Employers are also beginning to view online degrees as being on par with degrees obtained from brick and mortar universities. A survey carried out by Excelsior College and Zogby International found that 83% of CEOs and business owners were of the opinion that an online degree is just as credible as one earned through a traditional campus-based program.

However, they did say they considered factors such as the accreditation of the college or university, the quality of its graduates and the name of the institution, which shows just how important it is to choose the right online learning institution.

“When I see that a degree is from an online university, I do question the quality of the education of the applicant,” says Rosemary Hook, executive recruiter and owner of Hook The Talent, Inc.  “The quality of their education is dependent upon the quality/brand of the online university and most are still subpar.”

“That being said, and all things being equal experience-wise, I would not turn down a possible candidate simply because their degree was from an online university.”

Jack Welch, former General Electric Co. chief executive and founder of the Jack Welch Management Institute, commented on MOOCs in a recent interview with Wired Academic, saying; “It seems a little like the stigma associated with online learning, similar to online dating sites, is washing away. Every trend is going in that direction.”

Of course, MOOCs are still new, and there is definitely still a lot of room for improvement. One of the main concerns about them at the moment is how universities offering credits for such courses will be able to determine whether or not a student is actually learning what the course is designed to teach.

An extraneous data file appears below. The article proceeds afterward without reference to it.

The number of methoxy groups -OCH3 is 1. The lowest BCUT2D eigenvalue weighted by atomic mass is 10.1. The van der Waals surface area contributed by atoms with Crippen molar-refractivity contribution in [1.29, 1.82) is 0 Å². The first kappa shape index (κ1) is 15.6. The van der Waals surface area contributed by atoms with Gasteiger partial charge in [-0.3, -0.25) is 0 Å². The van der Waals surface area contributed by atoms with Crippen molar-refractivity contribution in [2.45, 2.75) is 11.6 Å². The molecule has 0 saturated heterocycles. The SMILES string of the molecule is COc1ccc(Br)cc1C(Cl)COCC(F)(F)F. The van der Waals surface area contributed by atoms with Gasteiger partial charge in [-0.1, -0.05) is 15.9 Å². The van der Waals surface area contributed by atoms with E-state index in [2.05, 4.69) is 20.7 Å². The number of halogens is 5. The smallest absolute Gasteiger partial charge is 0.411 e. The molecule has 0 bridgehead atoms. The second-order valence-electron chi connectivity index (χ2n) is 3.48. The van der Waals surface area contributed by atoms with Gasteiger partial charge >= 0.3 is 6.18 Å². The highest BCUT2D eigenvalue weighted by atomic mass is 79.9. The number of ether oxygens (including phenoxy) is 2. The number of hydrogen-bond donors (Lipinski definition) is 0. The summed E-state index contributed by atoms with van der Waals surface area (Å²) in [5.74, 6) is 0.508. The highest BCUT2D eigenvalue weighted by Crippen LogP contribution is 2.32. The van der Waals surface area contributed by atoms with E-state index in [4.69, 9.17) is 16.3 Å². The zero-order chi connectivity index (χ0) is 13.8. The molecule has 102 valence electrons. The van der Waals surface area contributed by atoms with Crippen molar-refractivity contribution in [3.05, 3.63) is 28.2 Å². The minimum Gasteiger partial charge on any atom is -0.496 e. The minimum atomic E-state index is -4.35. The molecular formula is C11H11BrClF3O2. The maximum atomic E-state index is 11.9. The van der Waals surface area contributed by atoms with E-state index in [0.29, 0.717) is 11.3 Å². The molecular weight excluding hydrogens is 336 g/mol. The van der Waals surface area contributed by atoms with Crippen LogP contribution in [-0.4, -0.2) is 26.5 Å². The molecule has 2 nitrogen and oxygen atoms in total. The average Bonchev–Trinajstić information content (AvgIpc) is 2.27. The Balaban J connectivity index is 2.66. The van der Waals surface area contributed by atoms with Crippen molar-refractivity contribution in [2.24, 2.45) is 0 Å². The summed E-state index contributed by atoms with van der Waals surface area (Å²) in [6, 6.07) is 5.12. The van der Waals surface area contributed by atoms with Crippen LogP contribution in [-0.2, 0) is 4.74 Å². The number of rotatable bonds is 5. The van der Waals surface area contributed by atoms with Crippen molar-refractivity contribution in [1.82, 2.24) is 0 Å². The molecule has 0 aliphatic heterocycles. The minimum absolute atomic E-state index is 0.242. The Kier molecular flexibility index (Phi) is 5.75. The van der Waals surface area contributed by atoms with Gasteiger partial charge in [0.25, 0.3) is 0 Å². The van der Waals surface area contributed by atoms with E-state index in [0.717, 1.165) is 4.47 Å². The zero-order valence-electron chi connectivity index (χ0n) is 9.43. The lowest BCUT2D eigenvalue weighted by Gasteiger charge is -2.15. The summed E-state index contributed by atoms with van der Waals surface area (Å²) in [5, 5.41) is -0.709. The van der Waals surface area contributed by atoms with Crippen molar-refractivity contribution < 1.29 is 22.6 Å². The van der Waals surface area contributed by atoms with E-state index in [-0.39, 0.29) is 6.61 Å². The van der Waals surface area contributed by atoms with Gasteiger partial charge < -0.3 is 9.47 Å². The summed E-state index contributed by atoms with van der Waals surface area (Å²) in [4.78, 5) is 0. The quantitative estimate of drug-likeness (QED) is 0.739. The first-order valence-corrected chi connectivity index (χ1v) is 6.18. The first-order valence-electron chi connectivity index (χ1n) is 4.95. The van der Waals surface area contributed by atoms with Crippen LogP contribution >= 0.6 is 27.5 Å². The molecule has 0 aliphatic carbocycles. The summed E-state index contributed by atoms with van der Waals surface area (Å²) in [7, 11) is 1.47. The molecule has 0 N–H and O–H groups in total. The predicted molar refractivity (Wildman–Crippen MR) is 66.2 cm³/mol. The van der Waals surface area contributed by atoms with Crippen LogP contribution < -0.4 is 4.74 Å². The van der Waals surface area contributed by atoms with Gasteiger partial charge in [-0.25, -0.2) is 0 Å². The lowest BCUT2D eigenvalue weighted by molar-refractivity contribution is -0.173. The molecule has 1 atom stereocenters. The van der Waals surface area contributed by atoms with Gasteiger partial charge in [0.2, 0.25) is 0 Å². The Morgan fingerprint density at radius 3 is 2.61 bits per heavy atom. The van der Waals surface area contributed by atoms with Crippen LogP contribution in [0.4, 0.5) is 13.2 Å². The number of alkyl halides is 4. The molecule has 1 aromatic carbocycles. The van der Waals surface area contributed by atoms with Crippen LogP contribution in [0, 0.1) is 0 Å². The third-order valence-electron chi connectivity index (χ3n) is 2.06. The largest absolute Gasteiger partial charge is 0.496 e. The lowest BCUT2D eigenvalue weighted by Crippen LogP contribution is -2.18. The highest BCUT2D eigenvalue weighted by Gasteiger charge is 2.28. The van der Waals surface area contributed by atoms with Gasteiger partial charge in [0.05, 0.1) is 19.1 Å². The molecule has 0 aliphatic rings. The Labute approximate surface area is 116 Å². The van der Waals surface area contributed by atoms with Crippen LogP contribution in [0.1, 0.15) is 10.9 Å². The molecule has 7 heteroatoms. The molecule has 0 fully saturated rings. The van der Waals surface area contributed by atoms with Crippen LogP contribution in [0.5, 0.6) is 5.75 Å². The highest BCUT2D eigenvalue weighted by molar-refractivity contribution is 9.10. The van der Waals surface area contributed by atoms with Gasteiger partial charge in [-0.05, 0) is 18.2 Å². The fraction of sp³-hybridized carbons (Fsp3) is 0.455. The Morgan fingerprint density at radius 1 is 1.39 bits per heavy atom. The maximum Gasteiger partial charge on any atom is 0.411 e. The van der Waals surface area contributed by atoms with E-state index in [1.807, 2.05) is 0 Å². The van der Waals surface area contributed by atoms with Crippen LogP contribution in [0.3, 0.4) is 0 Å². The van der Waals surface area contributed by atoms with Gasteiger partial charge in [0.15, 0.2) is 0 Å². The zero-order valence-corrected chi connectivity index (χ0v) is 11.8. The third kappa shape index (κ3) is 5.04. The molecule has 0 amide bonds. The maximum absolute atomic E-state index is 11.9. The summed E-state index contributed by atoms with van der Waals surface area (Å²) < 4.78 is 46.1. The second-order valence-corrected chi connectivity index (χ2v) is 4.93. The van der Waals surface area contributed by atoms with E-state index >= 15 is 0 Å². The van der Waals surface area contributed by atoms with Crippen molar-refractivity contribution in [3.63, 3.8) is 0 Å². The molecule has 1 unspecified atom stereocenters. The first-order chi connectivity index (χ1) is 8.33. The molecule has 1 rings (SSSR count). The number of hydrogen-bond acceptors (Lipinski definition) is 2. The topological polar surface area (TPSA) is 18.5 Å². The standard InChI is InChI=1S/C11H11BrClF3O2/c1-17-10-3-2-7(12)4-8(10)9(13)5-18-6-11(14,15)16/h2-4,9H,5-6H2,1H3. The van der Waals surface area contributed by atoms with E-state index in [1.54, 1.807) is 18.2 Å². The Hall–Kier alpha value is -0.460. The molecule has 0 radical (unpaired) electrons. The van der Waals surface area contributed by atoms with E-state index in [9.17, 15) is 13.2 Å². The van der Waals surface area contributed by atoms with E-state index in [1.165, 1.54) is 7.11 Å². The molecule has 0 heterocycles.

Jennifer Shoop, Content Development Director at Saylor.org, a leading provider of free online education, shared her view on the issue saying; “I believe [students’ progress can be measured] through carefully designed, outcome-aligned assessments. We’re on a new frontier here, but I think that we can achieve that goal given the technology we have at our disposal.”

“At the Saylor Foundation, we believe that a lot can change in the higher ed space in the span of the next few years—in the immediate future, we think more schools will recognize and reward credit for learning experiences gained outside of a student’s home institution.”

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About 

Marianne Stenger is a London-based freelance writer and journalist with extensive experience covering all things learning and development. She’s particularly interested in the psychology of learning and how technology is changing the way we learn. Her articles have been featured by the likes of ABC Education, The Huffington Post, Lifehacker, and Psych Central. Follow her on Twitter @MarianneStenger.

One Response

  1. […] come a long way since the concept first emerged in the ’90s. Today, it no longer carries the stigma it once did, and employer acceptance of degrees earned from online learning institutions is on the […]